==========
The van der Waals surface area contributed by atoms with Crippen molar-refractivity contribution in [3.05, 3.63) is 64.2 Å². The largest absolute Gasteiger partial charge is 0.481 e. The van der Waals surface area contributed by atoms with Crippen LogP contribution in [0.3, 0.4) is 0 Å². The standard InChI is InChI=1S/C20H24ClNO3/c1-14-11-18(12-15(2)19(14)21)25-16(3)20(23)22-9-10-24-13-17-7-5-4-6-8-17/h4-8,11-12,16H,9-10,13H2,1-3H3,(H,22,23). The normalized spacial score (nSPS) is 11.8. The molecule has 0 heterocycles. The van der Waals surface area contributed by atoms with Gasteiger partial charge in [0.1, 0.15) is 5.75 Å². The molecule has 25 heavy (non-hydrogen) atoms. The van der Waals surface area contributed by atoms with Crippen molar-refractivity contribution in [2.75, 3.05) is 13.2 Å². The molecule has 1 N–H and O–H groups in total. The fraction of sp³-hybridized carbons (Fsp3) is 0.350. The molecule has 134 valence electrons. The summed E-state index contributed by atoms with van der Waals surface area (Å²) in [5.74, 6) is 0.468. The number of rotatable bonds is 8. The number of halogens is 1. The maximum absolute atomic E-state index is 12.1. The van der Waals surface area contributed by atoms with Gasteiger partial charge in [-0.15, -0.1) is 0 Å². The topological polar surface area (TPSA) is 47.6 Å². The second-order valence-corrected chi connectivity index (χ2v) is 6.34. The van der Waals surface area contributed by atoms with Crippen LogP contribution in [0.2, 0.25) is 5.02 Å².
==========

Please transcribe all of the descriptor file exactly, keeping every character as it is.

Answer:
The van der Waals surface area contributed by atoms with Crippen molar-refractivity contribution in [3.05, 3.63) is 64.2 Å². The largest absolute Gasteiger partial charge is 0.481 e. The van der Waals surface area contributed by atoms with Crippen LogP contribution in [0.3, 0.4) is 0 Å². The standard InChI is InChI=1S/C20H24ClNO3/c1-14-11-18(12-15(2)19(14)21)25-16(3)20(23)22-9-10-24-13-17-7-5-4-6-8-17/h4-8,11-12,16H,9-10,13H2,1-3H3,(H,22,23). The normalized spacial score (nSPS) is 11.8. The molecule has 0 heterocycles. The van der Waals surface area contributed by atoms with Gasteiger partial charge in [0.1, 0.15) is 5.75 Å². The molecule has 25 heavy (non-hydrogen) atoms. The van der Waals surface area contributed by atoms with Crippen molar-refractivity contribution in [2.75, 3.05) is 13.2 Å². The molecule has 1 N–H and O–H groups in total. The fraction of sp³-hybridized carbons (Fsp3) is 0.350. The molecule has 134 valence electrons. The summed E-state index contributed by atoms with van der Waals surface area (Å²) in [5.74, 6) is 0.468. The number of rotatable bonds is 8. The number of halogens is 1. The maximum absolute atomic E-state index is 12.1. The van der Waals surface area contributed by atoms with Gasteiger partial charge in [-0.15, -0.1) is 0 Å². The topological polar surface area (TPSA) is 47.6 Å². The second-order valence-corrected chi connectivity index (χ2v) is 6.34. The van der Waals surface area contributed by atoms with Crippen LogP contribution in [0.2, 0.25) is 5.02 Å².